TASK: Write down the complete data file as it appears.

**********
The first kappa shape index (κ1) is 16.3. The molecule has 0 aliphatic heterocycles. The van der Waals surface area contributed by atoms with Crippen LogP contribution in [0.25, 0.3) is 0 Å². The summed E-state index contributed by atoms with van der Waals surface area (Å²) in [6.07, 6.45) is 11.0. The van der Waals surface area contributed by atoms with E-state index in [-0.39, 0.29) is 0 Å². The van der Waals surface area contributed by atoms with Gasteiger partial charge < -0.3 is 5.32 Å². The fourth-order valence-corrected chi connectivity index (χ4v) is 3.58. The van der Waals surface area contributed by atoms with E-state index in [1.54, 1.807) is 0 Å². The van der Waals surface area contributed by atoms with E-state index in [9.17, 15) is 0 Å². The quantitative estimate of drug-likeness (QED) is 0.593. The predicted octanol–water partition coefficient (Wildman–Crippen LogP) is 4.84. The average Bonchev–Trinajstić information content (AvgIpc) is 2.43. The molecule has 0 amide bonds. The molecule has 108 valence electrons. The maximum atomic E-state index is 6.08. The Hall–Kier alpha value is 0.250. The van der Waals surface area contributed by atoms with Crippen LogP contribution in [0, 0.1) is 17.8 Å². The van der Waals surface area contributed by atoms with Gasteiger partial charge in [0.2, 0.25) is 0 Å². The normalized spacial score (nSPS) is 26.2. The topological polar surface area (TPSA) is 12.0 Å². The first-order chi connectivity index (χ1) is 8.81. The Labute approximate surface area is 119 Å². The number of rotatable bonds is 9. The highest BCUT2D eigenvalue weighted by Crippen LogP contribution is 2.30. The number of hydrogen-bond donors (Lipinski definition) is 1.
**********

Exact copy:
The first kappa shape index (κ1) is 16.3. The molecule has 0 aliphatic heterocycles. The van der Waals surface area contributed by atoms with Crippen LogP contribution in [0.25, 0.3) is 0 Å². The summed E-state index contributed by atoms with van der Waals surface area (Å²) in [6.07, 6.45) is 11.0. The van der Waals surface area contributed by atoms with E-state index in [-0.39, 0.29) is 0 Å². The van der Waals surface area contributed by atoms with Gasteiger partial charge < -0.3 is 5.32 Å². The fourth-order valence-corrected chi connectivity index (χ4v) is 3.58. The van der Waals surface area contributed by atoms with E-state index in [1.54, 1.807) is 0 Å². The van der Waals surface area contributed by atoms with E-state index in [9.17, 15) is 0 Å². The quantitative estimate of drug-likeness (QED) is 0.593. The predicted octanol–water partition coefficient (Wildman–Crippen LogP) is 4.84. The average Bonchev–Trinajstić information content (AvgIpc) is 2.43. The molecule has 0 amide bonds. The molecule has 108 valence electrons. The maximum atomic E-state index is 6.08. The Hall–Kier alpha value is 0.250. The van der Waals surface area contributed by atoms with Crippen LogP contribution in [0, 0.1) is 17.8 Å². The van der Waals surface area contributed by atoms with Gasteiger partial charge in [0.2, 0.25) is 0 Å². The normalized spacial score (nSPS) is 26.2. The topological polar surface area (TPSA) is 12.0 Å². The first-order chi connectivity index (χ1) is 8.81. The Labute approximate surface area is 119 Å². The number of rotatable bonds is 9. The highest BCUT2D eigenvalue weighted by Crippen LogP contribution is 2.30. The number of hydrogen-bond donors (Lipinski definition) is 1.